Know the True Cost of Ownership Before Buying Your Next Car

Although the just-concluded Cash for Clunkers program appears to have been a success, there is concern that the prospect of “free money” may have enticed some consumers to buy vehicles that are beyond their financial means.

The program placed some restrictions on which new cars and trucks qualified for the program, but there were no minimum income requirements placed on buyers. One thing that was required of new car buyers was that they had possession of their trade-in’s title. That means the vehicles were paid for.

Also, many who traded in their vehicles in order to receive a government rebate of up to $4,500 had not faced the prospect of making monthly car payments for months, maybe even years. In addition to monthly financing payments, these new car owners may also be facing higher insurance premiums required by their financing institutions to cover the higher replacement cost of the new vehicle.

In addition, because only certain new vehicles with specific fuel efficiency ratings qualified for the program, some consumers may have ended up buying more car than they had planned on.

If you are one of the millions of Americans who did not participate in the Cash for Clunkers program but are considering buying a new car, there are plenty of affordable options available. Some industry experts also expect dealers to offer a new round of incentives this fall.

A recent Yahoo Finance article states that “a well informed consumer will get a better deal when buying a vehicle.” Arming yourself with information is essential to negotiating a fair price, locking in the best financing and making sure you can really afford your new vehicle over the long term.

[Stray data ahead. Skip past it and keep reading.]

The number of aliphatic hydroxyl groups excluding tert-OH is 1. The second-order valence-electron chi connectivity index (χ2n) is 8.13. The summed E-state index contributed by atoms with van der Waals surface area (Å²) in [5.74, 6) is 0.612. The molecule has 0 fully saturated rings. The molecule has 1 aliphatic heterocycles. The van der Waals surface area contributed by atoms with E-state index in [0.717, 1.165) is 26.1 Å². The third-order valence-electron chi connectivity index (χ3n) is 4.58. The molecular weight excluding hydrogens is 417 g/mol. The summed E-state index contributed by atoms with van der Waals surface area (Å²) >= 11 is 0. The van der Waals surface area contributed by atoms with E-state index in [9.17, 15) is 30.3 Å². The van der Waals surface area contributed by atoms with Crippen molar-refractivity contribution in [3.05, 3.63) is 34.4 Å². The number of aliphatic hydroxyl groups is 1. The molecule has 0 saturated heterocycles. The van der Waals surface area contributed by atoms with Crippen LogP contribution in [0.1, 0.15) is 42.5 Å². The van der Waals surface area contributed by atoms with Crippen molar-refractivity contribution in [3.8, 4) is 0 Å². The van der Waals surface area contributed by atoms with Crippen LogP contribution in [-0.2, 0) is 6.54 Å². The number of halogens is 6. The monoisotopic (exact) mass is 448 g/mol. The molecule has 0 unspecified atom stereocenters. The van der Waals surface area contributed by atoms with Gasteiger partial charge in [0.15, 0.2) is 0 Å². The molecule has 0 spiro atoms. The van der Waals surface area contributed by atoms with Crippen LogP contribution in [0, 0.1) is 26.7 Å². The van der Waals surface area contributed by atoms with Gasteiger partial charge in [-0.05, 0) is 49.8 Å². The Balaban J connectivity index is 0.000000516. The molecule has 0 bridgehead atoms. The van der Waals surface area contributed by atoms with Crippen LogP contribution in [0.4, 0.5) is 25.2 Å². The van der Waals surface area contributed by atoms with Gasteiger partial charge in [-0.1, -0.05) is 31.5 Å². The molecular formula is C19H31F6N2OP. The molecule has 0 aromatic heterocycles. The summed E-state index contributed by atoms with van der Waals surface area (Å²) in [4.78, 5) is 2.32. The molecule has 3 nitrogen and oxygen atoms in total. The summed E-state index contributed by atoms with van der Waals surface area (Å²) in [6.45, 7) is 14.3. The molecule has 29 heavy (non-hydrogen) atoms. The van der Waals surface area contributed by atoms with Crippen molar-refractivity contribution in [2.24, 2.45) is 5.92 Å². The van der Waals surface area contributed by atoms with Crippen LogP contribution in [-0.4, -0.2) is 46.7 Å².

Automobile affordability involves much more than the purchase price. As mentioned earlier, you also need to consider the cost of insuring your new car or truck. Other considerations include the cost of fuel, maintenance, repairs not covered by your warranty and depreciation.

Taking all these factors into consideration, Edmunds has compiled a list of the top ten most frugal vehicles to own and operate. In addition to the initial purchase price, the list also provides the total cost of ownership and maintenance as well as a cost per mile estimate, each of which is based on driving 15,000 miles per year.

Topping the list with a base sticker price of just $10,690, and a 5-year total cost of $25,958, is the Hyundai Accent GS. Other vehicles to make the top ten list are (in decreasing order of affordability) the Nissan Versa, (base model), Chevrolet Aveo5 LS, Suzuki SX4 Sedan, Pontiac G3, Mazda3 iSport, Honda Fit, Pontiac Vibe and Toyota Yaris. Rounding out the list as the tenth most affordable vehicle is the Nissan Sentra with a starting price of $16,070 and a 5-year total cost of $29,623.

According to the U.S. Department of Transportation, only two of these vehicles, the Honda Fit and Nissan Versa, made their list of top ten vehicles purchased through the Cash for Clunkers program.

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